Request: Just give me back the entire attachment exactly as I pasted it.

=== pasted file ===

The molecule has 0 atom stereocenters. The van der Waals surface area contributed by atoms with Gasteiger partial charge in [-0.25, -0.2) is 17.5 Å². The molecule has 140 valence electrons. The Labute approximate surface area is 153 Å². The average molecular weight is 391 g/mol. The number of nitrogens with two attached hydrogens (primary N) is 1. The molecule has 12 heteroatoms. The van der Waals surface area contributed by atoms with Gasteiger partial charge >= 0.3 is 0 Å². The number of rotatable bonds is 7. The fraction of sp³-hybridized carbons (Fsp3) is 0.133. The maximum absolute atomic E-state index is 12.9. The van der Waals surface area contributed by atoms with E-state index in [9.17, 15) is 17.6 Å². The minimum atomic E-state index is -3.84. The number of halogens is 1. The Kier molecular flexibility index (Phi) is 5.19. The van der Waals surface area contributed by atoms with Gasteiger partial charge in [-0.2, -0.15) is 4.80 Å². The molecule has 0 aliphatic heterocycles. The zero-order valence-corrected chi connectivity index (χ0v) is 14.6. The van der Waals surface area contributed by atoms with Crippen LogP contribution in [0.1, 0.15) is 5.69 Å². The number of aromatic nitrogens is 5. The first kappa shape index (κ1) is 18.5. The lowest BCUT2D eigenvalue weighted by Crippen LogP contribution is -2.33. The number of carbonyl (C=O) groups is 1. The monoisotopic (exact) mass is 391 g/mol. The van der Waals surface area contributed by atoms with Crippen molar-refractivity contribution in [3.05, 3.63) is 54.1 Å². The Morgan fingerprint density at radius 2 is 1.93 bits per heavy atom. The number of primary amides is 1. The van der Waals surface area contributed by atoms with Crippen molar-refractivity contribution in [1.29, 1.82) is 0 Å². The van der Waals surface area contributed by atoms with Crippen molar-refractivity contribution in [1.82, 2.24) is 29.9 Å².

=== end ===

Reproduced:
The molecule has 0 atom stereocenters. The van der Waals surface area contributed by atoms with Gasteiger partial charge in [-0.25, -0.2) is 17.5 Å². The molecule has 140 valence electrons. The Labute approximate surface area is 153 Å². The average molecular weight is 391 g/mol. The number of nitrogens with two attached hydrogens (primary N) is 1. The molecule has 12 heteroatoms. The van der Waals surface area contributed by atoms with Gasteiger partial charge >= 0.3 is 0 Å². The number of rotatable bonds is 7. The fraction of sp³-hybridized carbons (Fsp3) is 0.133. The maximum absolute atomic E-state index is 12.9. The van der Waals surface area contributed by atoms with E-state index in [9.17, 15) is 17.6 Å². The minimum atomic E-state index is -3.84. The number of halogens is 1. The Kier molecular flexibility index (Phi) is 5.19. The van der Waals surface area contributed by atoms with Gasteiger partial charge in [-0.2, -0.15) is 4.80 Å². The molecule has 0 aliphatic heterocycles. The zero-order valence-corrected chi connectivity index (χ0v) is 14.6. The van der Waals surface area contributed by atoms with Crippen LogP contribution in [0.1, 0.15) is 5.69 Å². The number of aromatic nitrogens is 5. The first kappa shape index (κ1) is 18.5. The lowest BCUT2D eigenvalue weighted by Crippen LogP contribution is -2.33. The number of carbonyl (C=O) groups is 1. The monoisotopic (exact) mass is 391 g/mol. The van der Waals surface area contributed by atoms with Crippen molar-refractivity contribution in [3.05, 3.63) is 54.1 Å². The Morgan fingerprint density at radius 2 is 1.93 bits per heavy atom. The number of primary amides is 1. The van der Waals surface area contributed by atoms with Crippen molar-refractivity contribution in [1.29, 1.82) is 0 Å². The van der Waals surface area contributed by atoms with Crippen molar-refractivity contribution in [1.82, 2.24) is 29.9 Å².